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While I know it might take a strong coffee to sift out some of the cobwebs, I am much more aware of my emotions these days. I’ve become more practised at spotting the downward spiral that so often bowled me over as a first time mother. The negative thought pattern that had the power to ruin my enjoyment of the day. Lack of sleep, the sheer messiness of life and the feeling of sometimes being overwhelmed – it often took a lot to come back from that edge.

Yes, these days, I can accurately tell you (or shout at you) when I’m a week from my lady’s holiday because I’ll lose some of my ability to breathe my way through the chaos. My patience for the little people will be shorter. The husband will be told in no uncertain terms: “I’m. Getting. MY. PERIOD!!” if he fails to cut me the slack that is required when faced with a premenstrual, kind of tired, slightly frazzled woman.

But hey ho, as I sit down to write you this little update, you know what? The storm has begun to pass. I’m still weary, but at least I’m smiling now. I’ve taken a yoga class and managed that magical moment in the final savasana (rest), when you drift off with the fairies with your mouth wide open – possibly only for one minute – but it’s enough to fire up the tank for another few hours.

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Maybe you’ve been there, or maybe you’re feeling that way today. Whether you have small people breaking your sleep and demanding all your attention, or a stressful job that leaves you with little down time. Geez, we’re only human after all. Most of us don’t do well on a few hours of shut eye. Most of us feel weary if we’re in constant demand. Most of us don’t like to have yoghurt splashed over walls or play dough tramped into the carpet.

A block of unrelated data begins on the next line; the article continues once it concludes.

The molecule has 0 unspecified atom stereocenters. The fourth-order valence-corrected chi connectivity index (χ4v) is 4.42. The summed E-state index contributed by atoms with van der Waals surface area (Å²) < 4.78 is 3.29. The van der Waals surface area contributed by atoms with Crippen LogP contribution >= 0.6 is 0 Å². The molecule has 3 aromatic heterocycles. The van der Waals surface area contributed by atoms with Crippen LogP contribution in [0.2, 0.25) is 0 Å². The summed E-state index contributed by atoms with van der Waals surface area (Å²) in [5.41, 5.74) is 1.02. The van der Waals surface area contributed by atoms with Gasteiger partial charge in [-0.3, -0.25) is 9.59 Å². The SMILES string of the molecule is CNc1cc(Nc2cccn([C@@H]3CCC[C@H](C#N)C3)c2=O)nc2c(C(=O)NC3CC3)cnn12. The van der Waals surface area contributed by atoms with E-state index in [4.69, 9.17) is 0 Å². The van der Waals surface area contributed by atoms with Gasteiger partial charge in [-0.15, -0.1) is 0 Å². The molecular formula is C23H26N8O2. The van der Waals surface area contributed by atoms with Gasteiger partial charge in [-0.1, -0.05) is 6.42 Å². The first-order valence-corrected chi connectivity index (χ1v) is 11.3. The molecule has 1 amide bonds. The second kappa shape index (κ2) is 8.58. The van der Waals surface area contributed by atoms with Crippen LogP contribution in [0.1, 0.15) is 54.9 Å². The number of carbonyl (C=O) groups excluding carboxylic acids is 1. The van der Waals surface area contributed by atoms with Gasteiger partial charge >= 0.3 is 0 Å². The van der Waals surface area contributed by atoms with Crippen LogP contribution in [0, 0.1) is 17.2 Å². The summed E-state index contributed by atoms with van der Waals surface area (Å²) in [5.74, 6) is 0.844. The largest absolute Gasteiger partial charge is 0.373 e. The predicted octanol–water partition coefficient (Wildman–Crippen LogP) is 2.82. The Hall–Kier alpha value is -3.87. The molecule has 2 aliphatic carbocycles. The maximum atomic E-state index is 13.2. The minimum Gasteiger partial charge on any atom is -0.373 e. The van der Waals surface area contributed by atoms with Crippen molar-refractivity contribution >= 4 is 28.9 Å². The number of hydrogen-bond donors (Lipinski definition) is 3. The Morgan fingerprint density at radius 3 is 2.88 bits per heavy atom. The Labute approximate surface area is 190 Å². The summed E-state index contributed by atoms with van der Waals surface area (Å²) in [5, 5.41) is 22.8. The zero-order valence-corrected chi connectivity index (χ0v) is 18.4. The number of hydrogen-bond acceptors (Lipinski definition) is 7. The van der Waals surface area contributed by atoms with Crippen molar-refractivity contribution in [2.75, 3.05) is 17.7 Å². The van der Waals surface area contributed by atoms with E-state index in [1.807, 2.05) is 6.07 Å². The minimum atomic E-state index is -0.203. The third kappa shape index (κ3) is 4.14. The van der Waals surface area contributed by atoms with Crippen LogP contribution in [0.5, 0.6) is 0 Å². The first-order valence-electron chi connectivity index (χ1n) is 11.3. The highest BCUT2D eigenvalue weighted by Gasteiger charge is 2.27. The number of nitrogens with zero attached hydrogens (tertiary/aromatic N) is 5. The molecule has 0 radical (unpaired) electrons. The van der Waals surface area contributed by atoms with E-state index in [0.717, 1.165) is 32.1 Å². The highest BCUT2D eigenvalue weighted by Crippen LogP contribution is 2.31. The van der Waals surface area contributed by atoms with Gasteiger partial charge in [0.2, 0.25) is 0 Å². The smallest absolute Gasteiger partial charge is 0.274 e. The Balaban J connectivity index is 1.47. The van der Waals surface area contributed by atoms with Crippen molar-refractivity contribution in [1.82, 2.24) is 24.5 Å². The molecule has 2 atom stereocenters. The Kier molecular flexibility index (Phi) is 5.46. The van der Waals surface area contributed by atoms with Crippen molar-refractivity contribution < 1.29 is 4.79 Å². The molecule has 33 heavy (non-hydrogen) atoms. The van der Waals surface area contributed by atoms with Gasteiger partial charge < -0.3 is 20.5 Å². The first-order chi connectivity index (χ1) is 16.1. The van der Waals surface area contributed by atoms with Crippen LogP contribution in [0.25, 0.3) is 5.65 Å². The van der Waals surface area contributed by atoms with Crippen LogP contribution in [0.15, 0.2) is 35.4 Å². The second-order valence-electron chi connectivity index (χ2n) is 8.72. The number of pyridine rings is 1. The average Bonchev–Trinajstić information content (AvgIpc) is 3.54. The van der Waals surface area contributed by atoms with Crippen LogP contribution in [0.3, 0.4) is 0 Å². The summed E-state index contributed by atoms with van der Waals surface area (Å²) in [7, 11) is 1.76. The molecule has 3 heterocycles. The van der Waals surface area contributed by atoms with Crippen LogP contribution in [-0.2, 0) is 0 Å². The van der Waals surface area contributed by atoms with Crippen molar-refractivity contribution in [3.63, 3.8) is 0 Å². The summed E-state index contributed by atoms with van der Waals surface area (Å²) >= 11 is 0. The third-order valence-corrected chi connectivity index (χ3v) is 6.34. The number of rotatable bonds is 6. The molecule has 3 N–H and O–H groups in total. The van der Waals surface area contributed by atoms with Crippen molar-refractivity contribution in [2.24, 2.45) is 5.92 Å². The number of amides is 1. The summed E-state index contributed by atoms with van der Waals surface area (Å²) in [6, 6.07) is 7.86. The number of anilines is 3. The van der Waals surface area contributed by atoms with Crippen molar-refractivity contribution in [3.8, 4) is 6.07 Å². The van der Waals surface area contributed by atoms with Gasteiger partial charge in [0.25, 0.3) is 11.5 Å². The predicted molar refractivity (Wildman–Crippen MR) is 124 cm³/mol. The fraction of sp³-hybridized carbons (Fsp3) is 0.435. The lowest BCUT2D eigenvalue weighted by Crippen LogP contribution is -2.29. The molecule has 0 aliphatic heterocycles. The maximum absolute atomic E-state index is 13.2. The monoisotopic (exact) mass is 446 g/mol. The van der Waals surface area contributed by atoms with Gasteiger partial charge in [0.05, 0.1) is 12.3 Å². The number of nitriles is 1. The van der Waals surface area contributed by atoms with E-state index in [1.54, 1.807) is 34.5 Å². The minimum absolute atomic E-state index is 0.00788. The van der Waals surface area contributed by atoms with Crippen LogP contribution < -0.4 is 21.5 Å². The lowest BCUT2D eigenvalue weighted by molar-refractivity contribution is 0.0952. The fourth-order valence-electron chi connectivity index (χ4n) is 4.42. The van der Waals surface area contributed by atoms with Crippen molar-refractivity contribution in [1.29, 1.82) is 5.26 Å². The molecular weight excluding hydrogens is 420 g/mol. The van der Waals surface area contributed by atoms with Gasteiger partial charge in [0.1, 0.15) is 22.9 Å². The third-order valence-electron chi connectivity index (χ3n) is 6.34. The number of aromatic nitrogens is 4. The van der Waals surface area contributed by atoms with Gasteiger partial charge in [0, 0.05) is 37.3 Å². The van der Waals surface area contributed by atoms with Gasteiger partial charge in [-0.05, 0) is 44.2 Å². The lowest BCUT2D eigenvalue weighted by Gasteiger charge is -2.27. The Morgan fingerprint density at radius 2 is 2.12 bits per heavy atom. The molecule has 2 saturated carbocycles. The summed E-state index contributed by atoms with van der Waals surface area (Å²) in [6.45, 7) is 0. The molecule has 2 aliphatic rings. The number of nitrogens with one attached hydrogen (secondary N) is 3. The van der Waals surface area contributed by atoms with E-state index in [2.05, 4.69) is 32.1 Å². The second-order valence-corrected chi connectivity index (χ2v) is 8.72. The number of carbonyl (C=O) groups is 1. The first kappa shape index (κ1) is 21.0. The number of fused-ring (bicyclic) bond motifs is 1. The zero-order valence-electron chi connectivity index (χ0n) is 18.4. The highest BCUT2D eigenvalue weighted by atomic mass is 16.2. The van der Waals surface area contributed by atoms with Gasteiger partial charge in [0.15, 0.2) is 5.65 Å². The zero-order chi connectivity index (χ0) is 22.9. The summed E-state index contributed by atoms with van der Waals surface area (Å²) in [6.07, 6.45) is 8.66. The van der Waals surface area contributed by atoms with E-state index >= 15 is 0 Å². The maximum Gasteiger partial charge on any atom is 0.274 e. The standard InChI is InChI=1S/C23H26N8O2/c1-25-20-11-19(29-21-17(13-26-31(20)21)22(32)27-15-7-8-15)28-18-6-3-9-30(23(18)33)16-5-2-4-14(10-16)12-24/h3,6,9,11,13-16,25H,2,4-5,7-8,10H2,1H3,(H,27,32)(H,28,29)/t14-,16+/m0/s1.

I’m not saying it is easy to magic away a bad mood by just taking a few deep breaths. For me, the ability to short circuit a negative spiral is a constant practice, but I’m getting much better at dusting myself off and getting back on the old horse. Of course, having a good old rant to a friend over a coffee really helps. As does taking a small power nap during Paw Patrol. (Oh, and a glass of pinot grigio over dinner for medicinal purposes – that also worked a trick.)

So, find what works for you today. Have a good belly laugh with a friend at the sheer craziness of it all. Don’t miss the loveliness of the sunrise or the smiles amidst the chaos.

If you have good thoughts, they will shine out of your face like sunbeams and you will always look lovely.”

(Roald Dahl)

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4 Comments

  • Reply Lisa September 26, 2016 at 3:10 pm

    Said with honest and humor, as always! Wishing I could have that cuppa or glassa with you!

    • Reply Cheryl Parsons September 26, 2016 at 3:24 pm

      Amen, lady, yes me too!! Hopefully see you very soon! xx

  • Reply Suzanne September 26, 2016 at 7:06 pm

    This made me laugh so much Cheryl – I think those exact same words re P are communicated to my husband every month!!!

    • Reply Cheryl Parsons September 27, 2016 at 10:54 am

      Ha! Glad to know I’m not the only one!! Hope all is good with you and little Olivia xx